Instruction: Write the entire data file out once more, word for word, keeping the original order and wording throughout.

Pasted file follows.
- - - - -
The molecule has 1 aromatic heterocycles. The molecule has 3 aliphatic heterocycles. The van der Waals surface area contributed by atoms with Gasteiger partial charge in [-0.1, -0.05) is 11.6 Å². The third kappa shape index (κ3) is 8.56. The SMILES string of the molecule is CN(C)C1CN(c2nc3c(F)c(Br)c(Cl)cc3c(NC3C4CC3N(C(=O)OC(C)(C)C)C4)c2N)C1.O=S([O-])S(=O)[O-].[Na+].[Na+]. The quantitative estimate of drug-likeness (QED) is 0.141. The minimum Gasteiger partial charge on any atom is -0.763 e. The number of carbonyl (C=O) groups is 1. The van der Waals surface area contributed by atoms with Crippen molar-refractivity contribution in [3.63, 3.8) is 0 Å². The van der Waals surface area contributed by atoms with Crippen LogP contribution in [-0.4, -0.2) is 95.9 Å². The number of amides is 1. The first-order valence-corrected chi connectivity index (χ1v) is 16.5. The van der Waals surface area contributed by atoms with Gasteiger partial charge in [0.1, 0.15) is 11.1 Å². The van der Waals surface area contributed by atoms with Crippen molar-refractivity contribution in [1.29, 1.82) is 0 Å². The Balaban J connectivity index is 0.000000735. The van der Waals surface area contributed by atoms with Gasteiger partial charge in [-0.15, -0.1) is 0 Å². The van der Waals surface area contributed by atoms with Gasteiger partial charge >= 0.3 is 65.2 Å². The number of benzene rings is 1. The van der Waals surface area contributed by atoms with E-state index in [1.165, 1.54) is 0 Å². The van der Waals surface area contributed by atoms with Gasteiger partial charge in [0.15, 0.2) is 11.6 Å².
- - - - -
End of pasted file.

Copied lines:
The molecule has 1 aromatic heterocycles. The molecule has 3 aliphatic heterocycles. The van der Waals surface area contributed by atoms with Gasteiger partial charge in [-0.1, -0.05) is 11.6 Å². The third kappa shape index (κ3) is 8.56. The SMILES string of the molecule is CN(C)C1CN(c2nc3c(F)c(Br)c(Cl)cc3c(NC3C4CC3N(C(=O)OC(C)(C)C)C4)c2N)C1.O=S([O-])S(=O)[O-].[Na+].[Na+]. The quantitative estimate of drug-likeness (QED) is 0.141. The minimum Gasteiger partial charge on any atom is -0.763 e. The number of carbonyl (C=O) groups is 1. The van der Waals surface area contributed by atoms with Crippen molar-refractivity contribution in [3.63, 3.8) is 0 Å². The van der Waals surface area contributed by atoms with Crippen LogP contribution in [-0.4, -0.2) is 95.9 Å². The number of amides is 1. The first-order valence-corrected chi connectivity index (χ1v) is 16.5. The van der Waals surface area contributed by atoms with Gasteiger partial charge in [0.1, 0.15) is 11.1 Å². The van der Waals surface area contributed by atoms with Crippen molar-refractivity contribution in [1.29, 1.82) is 0 Å². The Balaban J connectivity index is 0.000000735. The van der Waals surface area contributed by atoms with Gasteiger partial charge in [-0.15, -0.1) is 0 Å². The van der Waals surface area contributed by atoms with Gasteiger partial charge >= 0.3 is 65.2 Å². The number of benzene rings is 1. The van der Waals surface area contributed by atoms with E-state index in [1.165, 1.54) is 0 Å². The van der Waals surface area contributed by atoms with Gasteiger partial charge in [0.15, 0.2) is 11.6 Å².